Real-Time Business Requires Real-Time Communication

Real TimeDoes it seem like people are busier than they used to be? Though the concept of “business hours” still applies, it’s quickly becoming obsolete.

Real-time business communication across all times zones is the new normal, thanks to the interconnectedness that ubiquitous mobile technology and social media adoption has brought. Communications no longer stop when the traditional workday ends.

A recent whitepaper, “Real Time Business,” produced by Oxford Economics, (http://goo.gl/GnXrr) explores this new interconnectedness of global markets and cultures, how it has created an explosion of accessible information, and how this dramatic increase in the pace of our lives is likely to affect our businesses, our customer service models and our work-life balance.

The whitepaper points out how this new communications model is even changing the way news is reported and shared, highlighting how news stories are often now “broken” by average people on Twitter before any media has had the chance to report on it. For example, when a plane made an emergency landing on New York’s Hudson River, it only took three minutes for a passenger to tweet about it to the rest of the world.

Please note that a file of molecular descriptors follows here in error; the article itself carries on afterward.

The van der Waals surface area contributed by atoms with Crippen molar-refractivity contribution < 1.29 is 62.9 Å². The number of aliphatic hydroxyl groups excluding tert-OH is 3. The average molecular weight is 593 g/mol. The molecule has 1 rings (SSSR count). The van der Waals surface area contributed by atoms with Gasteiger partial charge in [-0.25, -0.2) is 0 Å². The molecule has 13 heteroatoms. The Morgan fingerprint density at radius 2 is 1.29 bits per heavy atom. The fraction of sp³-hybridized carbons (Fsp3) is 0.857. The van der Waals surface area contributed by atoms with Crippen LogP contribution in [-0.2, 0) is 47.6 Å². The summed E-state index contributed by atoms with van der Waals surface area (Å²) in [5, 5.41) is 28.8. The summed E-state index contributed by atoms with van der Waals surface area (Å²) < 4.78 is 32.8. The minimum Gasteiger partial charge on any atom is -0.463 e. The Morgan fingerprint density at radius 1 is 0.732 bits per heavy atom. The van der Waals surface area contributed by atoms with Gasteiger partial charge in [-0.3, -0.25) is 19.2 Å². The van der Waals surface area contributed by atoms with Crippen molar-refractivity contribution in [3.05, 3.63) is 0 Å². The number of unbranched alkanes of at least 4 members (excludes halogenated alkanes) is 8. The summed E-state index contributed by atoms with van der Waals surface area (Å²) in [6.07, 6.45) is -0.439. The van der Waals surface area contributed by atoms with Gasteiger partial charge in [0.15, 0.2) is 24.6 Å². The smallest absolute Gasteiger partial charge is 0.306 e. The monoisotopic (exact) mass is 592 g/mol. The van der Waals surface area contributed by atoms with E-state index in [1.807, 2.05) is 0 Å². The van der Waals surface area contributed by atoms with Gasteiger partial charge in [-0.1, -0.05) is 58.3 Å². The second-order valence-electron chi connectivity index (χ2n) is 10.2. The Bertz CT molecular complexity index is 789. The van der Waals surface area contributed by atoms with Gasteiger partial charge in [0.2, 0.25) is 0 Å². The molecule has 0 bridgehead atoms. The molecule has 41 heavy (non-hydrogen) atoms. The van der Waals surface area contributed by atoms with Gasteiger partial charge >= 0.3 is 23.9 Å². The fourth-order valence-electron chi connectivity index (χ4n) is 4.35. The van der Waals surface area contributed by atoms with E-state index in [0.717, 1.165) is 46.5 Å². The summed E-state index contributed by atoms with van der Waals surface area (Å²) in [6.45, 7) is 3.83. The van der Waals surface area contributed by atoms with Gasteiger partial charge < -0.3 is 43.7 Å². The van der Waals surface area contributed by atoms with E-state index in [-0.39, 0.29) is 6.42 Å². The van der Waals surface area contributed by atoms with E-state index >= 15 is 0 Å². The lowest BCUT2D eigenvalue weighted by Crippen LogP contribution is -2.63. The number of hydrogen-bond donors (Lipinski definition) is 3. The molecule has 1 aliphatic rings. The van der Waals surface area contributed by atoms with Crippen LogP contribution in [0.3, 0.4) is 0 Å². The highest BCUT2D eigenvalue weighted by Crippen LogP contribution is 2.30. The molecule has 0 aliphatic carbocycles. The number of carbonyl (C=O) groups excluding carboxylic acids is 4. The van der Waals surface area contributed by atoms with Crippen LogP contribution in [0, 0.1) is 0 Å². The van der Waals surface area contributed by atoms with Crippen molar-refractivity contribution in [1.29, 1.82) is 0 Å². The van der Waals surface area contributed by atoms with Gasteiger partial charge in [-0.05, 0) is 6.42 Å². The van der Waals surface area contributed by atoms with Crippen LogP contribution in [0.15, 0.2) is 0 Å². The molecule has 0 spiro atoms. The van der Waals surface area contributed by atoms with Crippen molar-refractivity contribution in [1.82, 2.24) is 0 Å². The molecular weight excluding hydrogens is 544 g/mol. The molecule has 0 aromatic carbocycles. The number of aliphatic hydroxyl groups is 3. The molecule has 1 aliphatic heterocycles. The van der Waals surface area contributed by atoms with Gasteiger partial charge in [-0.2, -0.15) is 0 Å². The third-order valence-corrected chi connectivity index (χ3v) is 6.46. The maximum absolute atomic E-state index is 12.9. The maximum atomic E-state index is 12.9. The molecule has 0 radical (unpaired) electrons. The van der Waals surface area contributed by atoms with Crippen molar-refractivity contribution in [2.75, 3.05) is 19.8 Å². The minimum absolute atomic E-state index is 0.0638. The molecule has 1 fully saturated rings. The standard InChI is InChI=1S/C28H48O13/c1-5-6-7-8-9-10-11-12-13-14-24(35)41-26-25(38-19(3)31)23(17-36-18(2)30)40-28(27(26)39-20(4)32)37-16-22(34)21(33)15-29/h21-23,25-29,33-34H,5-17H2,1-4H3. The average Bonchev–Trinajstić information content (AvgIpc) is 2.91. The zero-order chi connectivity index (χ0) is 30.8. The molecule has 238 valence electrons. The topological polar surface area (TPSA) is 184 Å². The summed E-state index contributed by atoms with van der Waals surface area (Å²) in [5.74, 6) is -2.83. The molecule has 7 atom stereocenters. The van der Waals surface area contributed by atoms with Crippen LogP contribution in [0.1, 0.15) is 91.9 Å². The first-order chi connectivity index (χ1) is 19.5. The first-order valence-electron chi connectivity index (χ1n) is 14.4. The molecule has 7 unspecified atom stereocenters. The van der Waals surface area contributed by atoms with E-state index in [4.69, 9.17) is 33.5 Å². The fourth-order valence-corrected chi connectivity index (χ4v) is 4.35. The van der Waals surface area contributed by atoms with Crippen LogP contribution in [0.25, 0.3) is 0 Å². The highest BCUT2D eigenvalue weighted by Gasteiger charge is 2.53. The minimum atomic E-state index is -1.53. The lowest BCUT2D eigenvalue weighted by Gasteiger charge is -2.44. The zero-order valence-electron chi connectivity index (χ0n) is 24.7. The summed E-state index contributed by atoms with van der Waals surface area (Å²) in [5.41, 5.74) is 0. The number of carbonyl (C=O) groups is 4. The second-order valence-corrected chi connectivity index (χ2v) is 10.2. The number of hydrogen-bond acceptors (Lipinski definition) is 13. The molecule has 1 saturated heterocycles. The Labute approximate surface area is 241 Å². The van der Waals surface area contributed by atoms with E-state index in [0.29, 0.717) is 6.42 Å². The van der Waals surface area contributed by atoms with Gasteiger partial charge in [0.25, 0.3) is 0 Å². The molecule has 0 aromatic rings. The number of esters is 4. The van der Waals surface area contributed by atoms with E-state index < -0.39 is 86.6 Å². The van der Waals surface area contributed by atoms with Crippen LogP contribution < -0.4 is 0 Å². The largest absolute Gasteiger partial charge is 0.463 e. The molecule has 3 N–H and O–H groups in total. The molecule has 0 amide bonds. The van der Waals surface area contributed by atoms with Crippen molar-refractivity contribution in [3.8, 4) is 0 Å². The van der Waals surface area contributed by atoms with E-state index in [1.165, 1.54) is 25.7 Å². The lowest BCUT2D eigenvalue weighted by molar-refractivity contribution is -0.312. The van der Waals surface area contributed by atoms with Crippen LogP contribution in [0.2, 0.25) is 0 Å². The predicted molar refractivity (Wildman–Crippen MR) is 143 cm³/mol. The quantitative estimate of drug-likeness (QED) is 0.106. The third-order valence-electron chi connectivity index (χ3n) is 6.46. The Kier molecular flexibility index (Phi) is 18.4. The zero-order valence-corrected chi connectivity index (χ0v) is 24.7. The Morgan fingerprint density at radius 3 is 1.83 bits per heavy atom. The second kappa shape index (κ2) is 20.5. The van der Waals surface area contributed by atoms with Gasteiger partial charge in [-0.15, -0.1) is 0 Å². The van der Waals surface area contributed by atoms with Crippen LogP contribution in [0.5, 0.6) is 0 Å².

The adoption of these communication models has also dramatically increased the pace of business and client/customer expectations. People expect and demand to have their issues responded to and dealt with right away. Your company will have to keep up and be able to deliver with fast action and rapid decisions. Is your company prepared? In the whitepaper, Oxford Economics surveyed executives of different business verticals, and found that their answers were mixed.

While nearly all respondents agree that 24/7 communications are critical, only one-third of businesses have already implemented real-time business applications in some way (though 65% of those who have not yet implemented real-time systems expect to do so within five years).

Is your company ahead of the curve in adopting real-time operations?